Not All Hot Dogs

By Hazlitt

In Connecticut last week, Irish author Colum McCann attempted to help a woman in the midst of a street dispute when he was “cold-clocked without warning,” suffering “a severe concussion, a broken cheekbone, some broken teeth and a spirit that has been temporarily bruised.” McCann was in New Haven to attend a conference at Yale University on empathy.

Chip Kidd is not a fan of Lena Dunham’s book cover.

Point: a hot dog is a sandwich. Counterpoint: shut up and eat your hot dog.

“Anger is rising. Anger is manifesting itself. Anger is taking off its shirt and going for a jog.” Ivor Tossell on life in the wake of Rob Ford’s return to city hall. (Elsewhere: Royson James doubles down on his criticisms of the “gutless” Toronto media’s willingness to play along with Ford’s invitation-only press conference; Chris Selley argues that a media boycott would have been an empty gesture; Jonathan Goldsbie collects the questions Ford’s press secretary refuses to answer.)

Hover ominously at the gift shop.

Admittedly, looking at anything will probably get you on the NSA’s “deep surveillance” list

Here is an extremely humane review by Hazlitt pal Zachary Lipez of a concert by Seether, “the most average band ever to exist.”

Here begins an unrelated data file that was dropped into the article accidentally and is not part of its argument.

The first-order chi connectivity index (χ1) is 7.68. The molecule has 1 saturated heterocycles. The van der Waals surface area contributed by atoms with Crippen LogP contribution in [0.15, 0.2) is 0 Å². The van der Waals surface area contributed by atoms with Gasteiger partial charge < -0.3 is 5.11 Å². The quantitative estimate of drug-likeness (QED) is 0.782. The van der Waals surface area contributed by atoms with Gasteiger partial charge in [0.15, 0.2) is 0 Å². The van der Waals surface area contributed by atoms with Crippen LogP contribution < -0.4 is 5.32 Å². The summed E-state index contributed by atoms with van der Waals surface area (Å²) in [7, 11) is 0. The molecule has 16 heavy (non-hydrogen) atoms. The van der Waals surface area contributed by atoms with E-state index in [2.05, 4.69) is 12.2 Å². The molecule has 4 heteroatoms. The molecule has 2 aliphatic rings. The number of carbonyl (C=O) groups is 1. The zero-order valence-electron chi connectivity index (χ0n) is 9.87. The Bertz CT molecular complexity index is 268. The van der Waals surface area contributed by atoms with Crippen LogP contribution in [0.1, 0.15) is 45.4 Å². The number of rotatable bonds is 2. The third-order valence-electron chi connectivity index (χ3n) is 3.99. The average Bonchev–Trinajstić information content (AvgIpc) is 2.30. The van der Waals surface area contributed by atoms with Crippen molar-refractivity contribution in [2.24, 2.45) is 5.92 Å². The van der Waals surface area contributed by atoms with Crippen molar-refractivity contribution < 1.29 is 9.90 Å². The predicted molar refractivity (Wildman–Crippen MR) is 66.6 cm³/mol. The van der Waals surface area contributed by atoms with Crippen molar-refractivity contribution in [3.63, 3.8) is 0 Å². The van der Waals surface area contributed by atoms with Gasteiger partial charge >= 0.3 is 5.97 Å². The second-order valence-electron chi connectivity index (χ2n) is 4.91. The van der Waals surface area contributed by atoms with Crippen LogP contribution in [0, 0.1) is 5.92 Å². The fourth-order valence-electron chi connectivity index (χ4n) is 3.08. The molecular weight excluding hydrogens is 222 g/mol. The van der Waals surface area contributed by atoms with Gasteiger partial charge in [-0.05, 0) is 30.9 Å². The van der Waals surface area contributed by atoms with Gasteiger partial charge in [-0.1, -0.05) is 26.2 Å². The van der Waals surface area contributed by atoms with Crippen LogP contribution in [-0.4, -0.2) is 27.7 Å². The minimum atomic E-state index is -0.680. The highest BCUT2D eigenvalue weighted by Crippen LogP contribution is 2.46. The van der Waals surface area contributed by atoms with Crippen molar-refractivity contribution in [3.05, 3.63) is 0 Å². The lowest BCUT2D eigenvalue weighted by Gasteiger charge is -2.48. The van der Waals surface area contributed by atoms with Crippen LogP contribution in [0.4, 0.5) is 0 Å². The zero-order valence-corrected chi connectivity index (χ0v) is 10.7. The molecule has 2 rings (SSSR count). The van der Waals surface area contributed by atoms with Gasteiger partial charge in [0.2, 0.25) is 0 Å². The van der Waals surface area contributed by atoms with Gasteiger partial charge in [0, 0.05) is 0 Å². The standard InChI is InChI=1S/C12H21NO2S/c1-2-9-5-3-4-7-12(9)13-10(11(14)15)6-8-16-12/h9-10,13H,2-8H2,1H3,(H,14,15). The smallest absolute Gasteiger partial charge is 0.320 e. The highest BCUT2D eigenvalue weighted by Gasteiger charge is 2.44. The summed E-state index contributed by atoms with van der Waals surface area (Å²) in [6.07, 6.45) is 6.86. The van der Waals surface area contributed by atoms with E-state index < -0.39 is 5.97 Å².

It won’t be long before vocaloids earn retro appeal, praised alongside all older technologies as ‘warm’ and ‘human.’” In his latest column, FADER critic Adam Harper examines how the voice has evolved over time.

Image via JeffreyW/License

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|| Illustration by Lola Landekic
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There Is No Garden For Us To Return To
The garden was supposed to be my reprieve. Just over two years ago, parental illness, a graduate degree that has been “almost done” for years, and big-city rent all conspired to, at the decidedly not-young age of 35, send me back home to live with my parents. Though I can hardly call their comfortable suburban home, their generosity, or their affable personalities hardships, I was still searching for an upside—and, for a time anyway, I found relief from the pace of my digital life in the cool, black earth of the family vegetable plot. I spent much of the summer of 2012 doing what some people call “reconnecting with nature.” I plunged my hands daily into dirt, tending to a garden of tomatoes and chillies, gourds and bitter melon, mint and strawberries. I would marvel at the array of blooms that grew, each arriving at their own time in the annual cycle, adding their distinct hue and tenor to the yard. Of particular note was a delphinium with two different-coloured sets of flowers, one mauve, the other an almost phosphorescent blue. The latter made things especially strange, as the only phosphorescent blue to which I was usually exposed was that of the screen—a glowing object in front of which I spent so much time that I worried the hue of it and my skin were becoming one and the same. Without quite realizing it had happened, there I was, caught in the middle of a cliché I’d resisted for years: giving up technology for the purity of “nature.”